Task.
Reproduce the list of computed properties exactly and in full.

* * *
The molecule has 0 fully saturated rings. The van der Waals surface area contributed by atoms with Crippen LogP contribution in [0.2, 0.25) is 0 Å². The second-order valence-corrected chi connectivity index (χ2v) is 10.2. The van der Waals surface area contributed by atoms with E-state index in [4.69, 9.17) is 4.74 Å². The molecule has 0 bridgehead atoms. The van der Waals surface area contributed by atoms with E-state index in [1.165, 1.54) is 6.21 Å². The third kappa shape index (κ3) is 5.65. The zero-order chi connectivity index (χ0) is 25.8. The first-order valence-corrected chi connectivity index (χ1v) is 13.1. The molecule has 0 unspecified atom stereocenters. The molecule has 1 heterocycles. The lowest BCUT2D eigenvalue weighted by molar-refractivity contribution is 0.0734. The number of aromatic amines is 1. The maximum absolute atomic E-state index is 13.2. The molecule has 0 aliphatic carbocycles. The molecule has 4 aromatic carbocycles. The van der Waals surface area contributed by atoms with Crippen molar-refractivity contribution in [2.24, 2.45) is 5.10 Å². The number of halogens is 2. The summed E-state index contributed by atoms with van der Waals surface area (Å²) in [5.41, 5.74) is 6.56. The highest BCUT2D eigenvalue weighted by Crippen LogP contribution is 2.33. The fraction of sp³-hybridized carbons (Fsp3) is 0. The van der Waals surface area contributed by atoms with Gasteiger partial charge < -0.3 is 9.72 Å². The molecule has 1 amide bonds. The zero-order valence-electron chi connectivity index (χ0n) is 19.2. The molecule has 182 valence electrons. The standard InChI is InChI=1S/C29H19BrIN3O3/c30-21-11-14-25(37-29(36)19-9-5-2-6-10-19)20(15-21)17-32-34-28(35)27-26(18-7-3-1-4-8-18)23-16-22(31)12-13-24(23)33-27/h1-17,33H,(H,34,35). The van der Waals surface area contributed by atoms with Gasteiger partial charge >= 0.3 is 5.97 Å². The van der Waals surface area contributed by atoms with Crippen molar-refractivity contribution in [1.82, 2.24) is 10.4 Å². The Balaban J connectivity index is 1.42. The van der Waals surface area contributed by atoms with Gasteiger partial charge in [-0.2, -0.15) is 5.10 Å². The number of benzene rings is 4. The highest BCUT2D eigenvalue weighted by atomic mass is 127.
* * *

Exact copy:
The molecule has 0 fully saturated rings. The van der Waals surface area contributed by atoms with Crippen LogP contribution in [0.2, 0.25) is 0 Å². The second-order valence-corrected chi connectivity index (χ2v) is 10.2. The van der Waals surface area contributed by atoms with E-state index in [4.69, 9.17) is 4.74 Å². The molecule has 0 bridgehead atoms. The van der Waals surface area contributed by atoms with E-state index in [1.165, 1.54) is 6.21 Å². The third kappa shape index (κ3) is 5.65. The zero-order chi connectivity index (χ0) is 25.8. The first-order valence-corrected chi connectivity index (χ1v) is 13.1. The molecule has 0 unspecified atom stereocenters. The molecule has 1 heterocycles. The lowest BCUT2D eigenvalue weighted by molar-refractivity contribution is 0.0734. The number of aromatic amines is 1. The maximum absolute atomic E-state index is 13.2. The molecule has 0 aliphatic carbocycles. The molecule has 4 aromatic carbocycles. The van der Waals surface area contributed by atoms with Crippen molar-refractivity contribution in [2.24, 2.45) is 5.10 Å². The number of halogens is 2. The summed E-state index contributed by atoms with van der Waals surface area (Å²) in [5.41, 5.74) is 6.56. The highest BCUT2D eigenvalue weighted by Crippen LogP contribution is 2.33. The fraction of sp³-hybridized carbons (Fsp3) is 0. The van der Waals surface area contributed by atoms with Gasteiger partial charge < -0.3 is 9.72 Å². The molecule has 1 amide bonds. The zero-order valence-electron chi connectivity index (χ0n) is 19.2. The molecule has 182 valence electrons. The standard InChI is InChI=1S/C29H19BrIN3O3/c30-21-11-14-25(37-29(36)19-9-5-2-6-10-19)20(15-21)17-32-34-28(35)27-26(18-7-3-1-4-8-18)23-16-22(31)12-13-24(23)33-27/h1-17,33H,(H,34,35). The van der Waals surface area contributed by atoms with Gasteiger partial charge >= 0.3 is 5.97 Å². The van der Waals surface area contributed by atoms with Crippen molar-refractivity contribution in [1.82, 2.24) is 10.4 Å². The Balaban J connectivity index is 1.42. The van der Waals surface area contributed by atoms with Gasteiger partial charge in [-0.2, -0.15) is 5.10 Å². The number of benzene rings is 4. The highest BCUT2D eigenvalue weighted by atomic mass is 127.